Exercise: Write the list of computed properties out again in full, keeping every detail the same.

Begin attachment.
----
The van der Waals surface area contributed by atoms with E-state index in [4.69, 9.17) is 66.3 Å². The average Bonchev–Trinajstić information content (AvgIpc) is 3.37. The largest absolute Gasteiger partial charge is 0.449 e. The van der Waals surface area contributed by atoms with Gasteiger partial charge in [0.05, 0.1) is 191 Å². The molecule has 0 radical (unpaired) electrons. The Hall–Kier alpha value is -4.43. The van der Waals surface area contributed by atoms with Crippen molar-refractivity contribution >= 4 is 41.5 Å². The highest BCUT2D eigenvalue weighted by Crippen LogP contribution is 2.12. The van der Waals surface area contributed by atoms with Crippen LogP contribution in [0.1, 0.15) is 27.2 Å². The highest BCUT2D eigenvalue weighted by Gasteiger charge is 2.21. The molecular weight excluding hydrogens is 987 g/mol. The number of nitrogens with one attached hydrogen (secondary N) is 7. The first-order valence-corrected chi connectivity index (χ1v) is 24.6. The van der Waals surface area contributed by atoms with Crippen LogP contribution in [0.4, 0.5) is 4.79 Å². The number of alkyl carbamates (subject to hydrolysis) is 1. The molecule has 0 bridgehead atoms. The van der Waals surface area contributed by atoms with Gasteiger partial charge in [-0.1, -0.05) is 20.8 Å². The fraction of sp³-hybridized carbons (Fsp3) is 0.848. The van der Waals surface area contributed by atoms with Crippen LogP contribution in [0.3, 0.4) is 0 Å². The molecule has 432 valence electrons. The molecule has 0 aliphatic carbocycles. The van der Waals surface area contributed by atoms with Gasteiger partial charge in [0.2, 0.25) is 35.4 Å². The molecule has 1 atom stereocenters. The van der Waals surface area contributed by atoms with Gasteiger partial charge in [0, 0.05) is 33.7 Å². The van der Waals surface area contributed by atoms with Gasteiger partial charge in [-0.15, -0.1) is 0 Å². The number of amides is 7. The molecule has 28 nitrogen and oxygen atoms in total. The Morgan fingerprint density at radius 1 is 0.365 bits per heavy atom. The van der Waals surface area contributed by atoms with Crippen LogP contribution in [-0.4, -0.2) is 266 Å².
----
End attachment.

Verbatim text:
The van der Waals surface area contributed by atoms with E-state index in [4.69, 9.17) is 66.3 Å². The average Bonchev–Trinajstić information content (AvgIpc) is 3.37. The largest absolute Gasteiger partial charge is 0.449 e. The van der Waals surface area contributed by atoms with Gasteiger partial charge in [0.05, 0.1) is 191 Å². The molecule has 0 radical (unpaired) electrons. The Hall–Kier alpha value is -4.43. The van der Waals surface area contributed by atoms with Crippen molar-refractivity contribution >= 4 is 41.5 Å². The highest BCUT2D eigenvalue weighted by Crippen LogP contribution is 2.12. The van der Waals surface area contributed by atoms with Crippen LogP contribution in [0.1, 0.15) is 27.2 Å². The highest BCUT2D eigenvalue weighted by Gasteiger charge is 2.21. The molecular weight excluding hydrogens is 987 g/mol. The number of nitrogens with one attached hydrogen (secondary N) is 7. The first-order valence-corrected chi connectivity index (χ1v) is 24.6. The van der Waals surface area contributed by atoms with Crippen LogP contribution in [0.4, 0.5) is 4.79 Å². The number of alkyl carbamates (subject to hydrolysis) is 1. The molecule has 0 bridgehead atoms. The van der Waals surface area contributed by atoms with Gasteiger partial charge in [-0.1, -0.05) is 20.8 Å². The fraction of sp³-hybridized carbons (Fsp3) is 0.848. The van der Waals surface area contributed by atoms with Crippen LogP contribution in [0.3, 0.4) is 0 Å². The molecule has 432 valence electrons. The molecule has 0 aliphatic carbocycles. The van der Waals surface area contributed by atoms with Gasteiger partial charge in [0.2, 0.25) is 35.4 Å². The molecule has 1 atom stereocenters. The van der Waals surface area contributed by atoms with Gasteiger partial charge in [0, 0.05) is 33.7 Å². The van der Waals surface area contributed by atoms with Gasteiger partial charge in [-0.15, -0.1) is 0 Å². The number of amides is 7. The molecule has 28 nitrogen and oxygen atoms in total. The Morgan fingerprint density at radius 1 is 0.365 bits per heavy atom. The van der Waals surface area contributed by atoms with Crippen LogP contribution in [-0.4, -0.2) is 266 Å².